Admissions criteria for entry to undergraduate programmes at the University of the Free State (UFS) will be increased with immediate effect. This means that students who begin their undergraduate studies in 2011 will need to meet the new admissions criteria in order to register.

“Increasing admissions requirements is a critical component of our unwavering commitment to excellent academic standards and educational quality at the UFS,” said Prof. Driekie Hay, Vice-Rector: Teaching and Learning at the UFS.

“The challenge of student success at most South African universities is something that has attracted increasing attention over the past few years. We believe that it is our responsibility as an educational institution to admit students that we are confident are likely to be successful, and also to provide the very best quality of teaching and learning to ensure success.”

The university is also acutely aware that large numbers of young people in the country attend schools that are not adequately resourced to provide the quality of schooling needed for successful university study.

“We are thus committed to working with schools and with talented learners in order to address this challenge,” said Prof. Hay.

“The university currently has several initiatives in this regard. Further, our innovative and extremely successful University Preparation Programme (UPP) provides an opportunity for students with potential who do not meet the university entrance criteria to complete a bridging year that prepares them for the rigours of university.”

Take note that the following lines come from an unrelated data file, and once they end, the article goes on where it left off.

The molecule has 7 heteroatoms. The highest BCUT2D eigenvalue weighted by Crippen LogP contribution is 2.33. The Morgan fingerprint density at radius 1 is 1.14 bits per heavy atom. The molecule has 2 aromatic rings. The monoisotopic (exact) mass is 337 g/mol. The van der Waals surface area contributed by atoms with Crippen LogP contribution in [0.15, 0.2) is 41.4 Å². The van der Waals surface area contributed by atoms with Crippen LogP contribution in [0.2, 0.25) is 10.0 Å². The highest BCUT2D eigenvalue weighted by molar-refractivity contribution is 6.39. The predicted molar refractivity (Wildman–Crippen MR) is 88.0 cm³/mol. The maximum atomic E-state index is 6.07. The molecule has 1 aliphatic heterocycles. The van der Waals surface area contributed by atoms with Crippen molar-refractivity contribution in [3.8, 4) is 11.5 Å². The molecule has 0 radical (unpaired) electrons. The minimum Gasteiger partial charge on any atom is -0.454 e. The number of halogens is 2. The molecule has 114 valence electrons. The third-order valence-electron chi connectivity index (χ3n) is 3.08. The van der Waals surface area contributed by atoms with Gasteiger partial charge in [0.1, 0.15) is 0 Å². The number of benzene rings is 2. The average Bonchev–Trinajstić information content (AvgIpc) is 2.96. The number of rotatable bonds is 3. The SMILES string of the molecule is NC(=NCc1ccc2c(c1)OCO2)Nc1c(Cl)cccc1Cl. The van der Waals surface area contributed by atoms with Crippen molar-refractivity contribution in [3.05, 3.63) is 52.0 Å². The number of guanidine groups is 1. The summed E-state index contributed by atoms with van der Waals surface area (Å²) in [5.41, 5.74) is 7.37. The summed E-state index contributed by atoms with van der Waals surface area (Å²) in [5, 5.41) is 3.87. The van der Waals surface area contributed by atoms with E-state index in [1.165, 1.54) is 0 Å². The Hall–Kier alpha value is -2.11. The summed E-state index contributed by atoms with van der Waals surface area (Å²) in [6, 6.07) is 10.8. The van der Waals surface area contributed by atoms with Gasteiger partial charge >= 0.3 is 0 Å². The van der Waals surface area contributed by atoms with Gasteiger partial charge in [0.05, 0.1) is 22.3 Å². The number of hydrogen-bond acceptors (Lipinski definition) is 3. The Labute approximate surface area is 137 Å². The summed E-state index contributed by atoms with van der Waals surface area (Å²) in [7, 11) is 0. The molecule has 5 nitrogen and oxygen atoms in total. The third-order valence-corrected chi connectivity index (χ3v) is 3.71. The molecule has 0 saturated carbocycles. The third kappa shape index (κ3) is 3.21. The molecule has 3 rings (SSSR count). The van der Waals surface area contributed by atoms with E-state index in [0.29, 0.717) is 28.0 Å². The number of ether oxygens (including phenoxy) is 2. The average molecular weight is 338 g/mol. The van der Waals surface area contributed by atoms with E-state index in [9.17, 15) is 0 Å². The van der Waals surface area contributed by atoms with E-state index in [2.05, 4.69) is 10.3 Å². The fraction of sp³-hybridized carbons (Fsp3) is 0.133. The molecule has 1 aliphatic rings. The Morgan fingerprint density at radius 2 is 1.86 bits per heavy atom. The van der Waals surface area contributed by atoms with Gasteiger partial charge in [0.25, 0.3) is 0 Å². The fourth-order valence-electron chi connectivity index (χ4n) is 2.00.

For students who begin their studies in 2011 the following changes will come into effect:

  • The minimum requirement for entry into undergraduate programmes will increase from 28 points to 30 points.
  • The minimum requirement for entry into extended programmes will increase from 23 points to 25 points.
  • The minimum requirement for entry into the University Preparation Programme will increase from 17 points to 20 points.
  • Subject-specific requirements specified by faculties will remain the same, except for Natural and Agricultural Sciences (contact the Faculty Manager at 051 401 3199).
  • All programmes that already require a minimum score of 30 points and above will not be changed.
  • The minimum entrance criteria for the B.Ed. Foundation Phase and B.Ed. Intermediate Phase will increase from 23 points to 25 points.
  • The minimum entrance criteria for B.Soc.Sc. Nursing will increase from 28 to 29 points.

Performance in the National Benchmark Tests will be used for placing students into academic support modules as needed.

These test results will not be used for admissions decisions in 2011, except for Faculties where it is used as part of their selection process.
Prospective students are encouraged to submit their applications for study in 2011 as soon as possible.
For telephone enquiries, please dial 051 401 3000.

 

Media Release
Issued by: Mangaliso Radebe
Assistant Director: Media Liaison
Tel: 051 401 2828
Cell: 078 460 3320
E-mail: radebemt@ufs.ac.za  
26 July 2010